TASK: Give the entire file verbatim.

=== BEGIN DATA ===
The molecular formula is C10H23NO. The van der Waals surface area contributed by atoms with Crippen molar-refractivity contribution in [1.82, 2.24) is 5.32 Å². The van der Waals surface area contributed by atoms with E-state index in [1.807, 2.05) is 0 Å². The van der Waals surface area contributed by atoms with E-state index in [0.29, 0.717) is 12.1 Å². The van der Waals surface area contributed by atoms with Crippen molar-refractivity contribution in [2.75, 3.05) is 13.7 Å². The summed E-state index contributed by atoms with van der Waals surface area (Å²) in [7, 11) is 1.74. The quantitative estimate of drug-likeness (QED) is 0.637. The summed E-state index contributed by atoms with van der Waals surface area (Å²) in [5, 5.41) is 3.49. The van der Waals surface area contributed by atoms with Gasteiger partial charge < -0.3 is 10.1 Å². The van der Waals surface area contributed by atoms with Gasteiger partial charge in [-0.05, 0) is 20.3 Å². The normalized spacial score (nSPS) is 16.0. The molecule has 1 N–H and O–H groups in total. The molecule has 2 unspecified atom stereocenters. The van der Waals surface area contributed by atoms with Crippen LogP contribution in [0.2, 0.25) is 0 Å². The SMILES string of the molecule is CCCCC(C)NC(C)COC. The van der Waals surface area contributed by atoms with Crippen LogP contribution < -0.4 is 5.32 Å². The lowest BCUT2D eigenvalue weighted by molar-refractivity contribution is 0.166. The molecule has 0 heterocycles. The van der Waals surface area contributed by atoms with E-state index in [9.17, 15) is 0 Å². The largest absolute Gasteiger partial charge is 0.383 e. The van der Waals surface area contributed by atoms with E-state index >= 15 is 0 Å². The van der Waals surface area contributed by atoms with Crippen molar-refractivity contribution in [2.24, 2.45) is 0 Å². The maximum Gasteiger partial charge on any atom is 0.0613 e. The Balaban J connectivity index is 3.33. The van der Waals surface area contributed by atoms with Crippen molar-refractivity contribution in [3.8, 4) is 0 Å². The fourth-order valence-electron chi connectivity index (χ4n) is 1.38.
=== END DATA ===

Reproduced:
The molecular formula is C10H23NO. The van der Waals surface area contributed by atoms with Crippen molar-refractivity contribution in [1.82, 2.24) is 5.32 Å². The van der Waals surface area contributed by atoms with E-state index in [1.807, 2.05) is 0 Å². The van der Waals surface area contributed by atoms with E-state index in [0.29, 0.717) is 12.1 Å². The van der Waals surface area contributed by atoms with Crippen molar-refractivity contribution in [2.75, 3.05) is 13.7 Å². The summed E-state index contributed by atoms with van der Waals surface area (Å²) in [7, 11) is 1.74. The quantitative estimate of drug-likeness (QED) is 0.637. The summed E-state index contributed by atoms with van der Waals surface area (Å²) in [5, 5.41) is 3.49. The van der Waals surface area contributed by atoms with Gasteiger partial charge < -0.3 is 10.1 Å². The van der Waals surface area contributed by atoms with Gasteiger partial charge in [-0.05, 0) is 20.3 Å². The normalized spacial score (nSPS) is 16.0. The molecule has 1 N–H and O–H groups in total. The molecule has 2 unspecified atom stereocenters. The van der Waals surface area contributed by atoms with Crippen LogP contribution in [0.2, 0.25) is 0 Å². The SMILES string of the molecule is CCCCC(C)NC(C)COC. The van der Waals surface area contributed by atoms with Crippen LogP contribution < -0.4 is 5.32 Å². The lowest BCUT2D eigenvalue weighted by molar-refractivity contribution is 0.166. The molecule has 0 heterocycles. The van der Waals surface area contributed by atoms with E-state index in [9.17, 15) is 0 Å². The largest absolute Gasteiger partial charge is 0.383 e. The van der Waals surface area contributed by atoms with E-state index >= 15 is 0 Å². The van der Waals surface area contributed by atoms with Crippen molar-refractivity contribution in [2.24, 2.45) is 0 Å². The maximum Gasteiger partial charge on any atom is 0.0613 e. The Balaban J connectivity index is 3.33. The van der Waals surface area contributed by atoms with Crippen molar-refractivity contribution in [3.8, 4) is 0 Å². The fourth-order valence-electron chi connectivity index (χ4n) is 1.38.